Washington Journal of Law, Technology & Arts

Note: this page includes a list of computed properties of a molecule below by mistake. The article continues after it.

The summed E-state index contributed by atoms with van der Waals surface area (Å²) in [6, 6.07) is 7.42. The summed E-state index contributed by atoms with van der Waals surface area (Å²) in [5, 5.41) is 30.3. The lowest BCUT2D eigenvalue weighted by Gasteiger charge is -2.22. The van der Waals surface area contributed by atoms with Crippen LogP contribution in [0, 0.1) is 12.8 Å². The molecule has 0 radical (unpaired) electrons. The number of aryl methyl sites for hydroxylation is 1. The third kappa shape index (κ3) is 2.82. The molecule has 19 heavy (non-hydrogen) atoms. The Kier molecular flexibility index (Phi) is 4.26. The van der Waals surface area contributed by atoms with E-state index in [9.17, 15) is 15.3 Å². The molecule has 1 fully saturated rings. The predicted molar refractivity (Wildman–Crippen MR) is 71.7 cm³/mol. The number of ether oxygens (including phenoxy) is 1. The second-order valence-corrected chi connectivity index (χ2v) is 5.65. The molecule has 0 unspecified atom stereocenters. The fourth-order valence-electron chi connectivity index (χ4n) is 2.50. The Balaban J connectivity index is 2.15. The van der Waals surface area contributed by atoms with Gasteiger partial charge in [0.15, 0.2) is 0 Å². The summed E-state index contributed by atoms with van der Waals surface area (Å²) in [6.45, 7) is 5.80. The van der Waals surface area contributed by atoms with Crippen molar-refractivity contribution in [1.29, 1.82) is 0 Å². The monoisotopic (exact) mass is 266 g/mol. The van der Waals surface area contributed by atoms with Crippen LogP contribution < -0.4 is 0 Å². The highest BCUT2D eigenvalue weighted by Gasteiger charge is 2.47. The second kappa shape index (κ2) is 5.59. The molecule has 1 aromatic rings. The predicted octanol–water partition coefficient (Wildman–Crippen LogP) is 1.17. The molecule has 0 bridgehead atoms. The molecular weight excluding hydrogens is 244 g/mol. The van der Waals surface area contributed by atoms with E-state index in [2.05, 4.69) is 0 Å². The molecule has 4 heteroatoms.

Federal circuit courts offer conflicting interpretations of when an employee violates the Computer Fraud and Abuse Act (CFAA) by accessing an employer’s computer system without authorization. Enacted originally as an anti-hacker statute, the language of the CFAA proves ambiguous when courts attempt to apply its sanctions to individuals given access to a computer (such as an employee by an employer). Circuit Courts have interpreted the statute differently, generally applying one of two theories to reach their interpretations: (1) agency theory; or (2) looking to the plain language of the statute and the rule of lenity. These differing interpretations have resulted in varying outcomes when employers seek to sanction employees for violating the Act. Employers face tough questions about when and how to seek sanctions when employees potentially violate their rights of computer access. This Article takes an in-depth look at the varying interpretations among the circuits and considers a number of district court cases and their application of the CFAA.

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